BY ANDREW WALTERS SVN REPORTER firstname.lastname@example.org
There are three factual errors on the sign that marks the Hopewell Indian burial mounds at Sinnissippi Park in Sterling.
Most noticeably, the Indian head silhouette is that of a 19th century plains Indian, which was quite different from the ancient people who thrived in the area 2,000 years ago. Also, the dates, 500 B.C. to 500 A.D. are slightly misleading as well, as that includes the Adena civilization that preceded the Hopewells. Finally, the wording itself that calls the Hopewells an "Indian Tribe" does not tell the full story.
"They were not a tribe; this was a full, complex civilization," said amateur historian Wolf Koch, of the Sterling Rock Falls Historical Society.
Koch, a chemical engineering professor, has spent the last few years researching the lost mound builders of the Sauk Valley and spoke Sunday afternoon about the latest information now known about the Hopewells, to a crowd of about 60 people at the Ryberg Auditorium at CGH Medical Center.
"When we first moved to Sterling four and a half years ago, and started asking questions about the mounds, we found there weren't a lot of answers," said Koch. "I thought maybe we could renew some interest about something that is a real asset to the community."
Because of their mystery, the mound people have long been the fodder of theorists. People at different times have tried to link them to prehistoric Europeans, or even the lost tribe of Israel, though those myths have been largely discredited, Koch said.
According to Koch, who has visited Hopewell sites across the Midwest from the civilization's centers in southern Ohio to Cahokia, Illinois, the Hopewells of the Sterling area were at the center of a vast trade network.
Their No. 1 export was a unique type of soft stone, called pipestone, which they mined here and fashioned into ceremonial tobacco smoking pipes. The pipes were an integral part of the civilization's religious life, and were only mined here and in Southern Ohio.
Then like today, moving products was the heart of the economy of the time. The Hopewells traded their pipes with people up and down the Mississippi River valley for seashell jewelry from the Gulf of Mexico and copper and silver from Michigan.
"Here in Sterling we are at the center of a very significant society 2,000 years ago," said Koch. "They were at the center of distributing goods, and here we are again with the Wal-Mart Distribution Center 2,000 years later." Sterling-Rock Falls Society Curator Terry Buckaloo praised the research done by Koch for shedding light on the latest that historians now know about a piece of ancient history in our own backyard.
"He has investigated in depth and put what we know about our mounds in line with the latest theories," said Buckaloo. "The pipestone connection has really put us on the map."
The mounds at Sinnissippi are similar to dozens of others from the same time period, that are spread across the Midwest, from Southern Ohio to Michigan to the Mississippi River. The "mound people" lived in permanent villages, one of which Koch believes was near the mounds where the lagoon at Sinnissippi park is today.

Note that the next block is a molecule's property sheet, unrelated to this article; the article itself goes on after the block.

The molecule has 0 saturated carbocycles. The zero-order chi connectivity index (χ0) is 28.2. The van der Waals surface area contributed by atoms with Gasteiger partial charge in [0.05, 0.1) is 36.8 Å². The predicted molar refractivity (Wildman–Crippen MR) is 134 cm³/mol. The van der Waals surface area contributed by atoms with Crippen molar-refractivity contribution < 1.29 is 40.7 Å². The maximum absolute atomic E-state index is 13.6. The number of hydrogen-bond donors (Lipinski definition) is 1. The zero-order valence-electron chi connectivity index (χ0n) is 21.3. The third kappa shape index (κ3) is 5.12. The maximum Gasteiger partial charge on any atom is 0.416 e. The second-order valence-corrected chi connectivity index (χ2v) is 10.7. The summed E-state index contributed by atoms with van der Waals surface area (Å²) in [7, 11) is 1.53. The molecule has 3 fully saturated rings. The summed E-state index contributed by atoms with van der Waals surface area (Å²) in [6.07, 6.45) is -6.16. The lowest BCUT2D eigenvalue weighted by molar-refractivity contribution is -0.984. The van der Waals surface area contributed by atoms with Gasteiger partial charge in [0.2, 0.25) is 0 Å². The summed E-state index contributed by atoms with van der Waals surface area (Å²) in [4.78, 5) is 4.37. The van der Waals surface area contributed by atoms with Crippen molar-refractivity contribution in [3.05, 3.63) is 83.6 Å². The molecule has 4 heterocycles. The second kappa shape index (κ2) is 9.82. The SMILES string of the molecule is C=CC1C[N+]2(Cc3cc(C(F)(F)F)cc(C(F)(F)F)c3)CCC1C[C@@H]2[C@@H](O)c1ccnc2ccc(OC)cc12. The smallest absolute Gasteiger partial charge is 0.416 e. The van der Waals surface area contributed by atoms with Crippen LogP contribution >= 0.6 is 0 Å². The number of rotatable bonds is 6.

They constructed the mounds with the precision of modern geometry, complete with their own measuring system. The dead, along with many of their possessions were buried inside. Curiously almost all the items from tools, to arrowheads were purposely broken before burying.
Koch believes that was to dissuade others from robbing the graves. Larger mounds were believed to include several layers of burying and remains of up to 400 people.
The mark of the Hopewells stretches across Whiteside County, with notable mounds also still visible near Albany. According to Koch pottery and other evidence of the civilization still frequently turns up whenever a new building project is begun.
"Everywhere in the last 20 years that we have had to dig we have come across new artifacts," said Koch.
Archeologists have been able to conclude much about the Hopewell lifestyle from excavating mounds like whose at Sinnissippi, which were themselves excavated twice, once in the 1870s and again in the 1890s.
The Hopewells apparently were an egalitarian society and deeply religious, Koch said. They smoked a highly potent form of Tobacco in an effort to communicate with the afterlife. The mounds themselves indicate a significant commitment to religion, as they were no small undertaking to create.
The Hopewell civilization died out around the year 1100 A.D., said Koch. At their height the town of Kahokia would have been one of the largest in the world, with about 30,000 people living there.
Some historians have linked the demise of the mound builders to invading tribes of the Delaware Indians. The Hopewells engaged in a battle for land with the Delaware spanning five generations before succumbing.
"I think there is a lot of credibility to that account," said Koch.
The mounds to this day continue to inspire intrigue among local residents. Jakob Sedig, a senior anthropology major at Illinois State University was on hand for the lecture. He credits the mounds for inspiring him to study ancient history and to even write his own thesis on the Hopewell Indians.
"I am a Sterling native and we used to play in Sinnissippi Park as kids. But the sign, 'Hopewell Indian Tribe 500 B.C. to 500 A.D.' says so little. It inspired me to want to know more," said Sedig.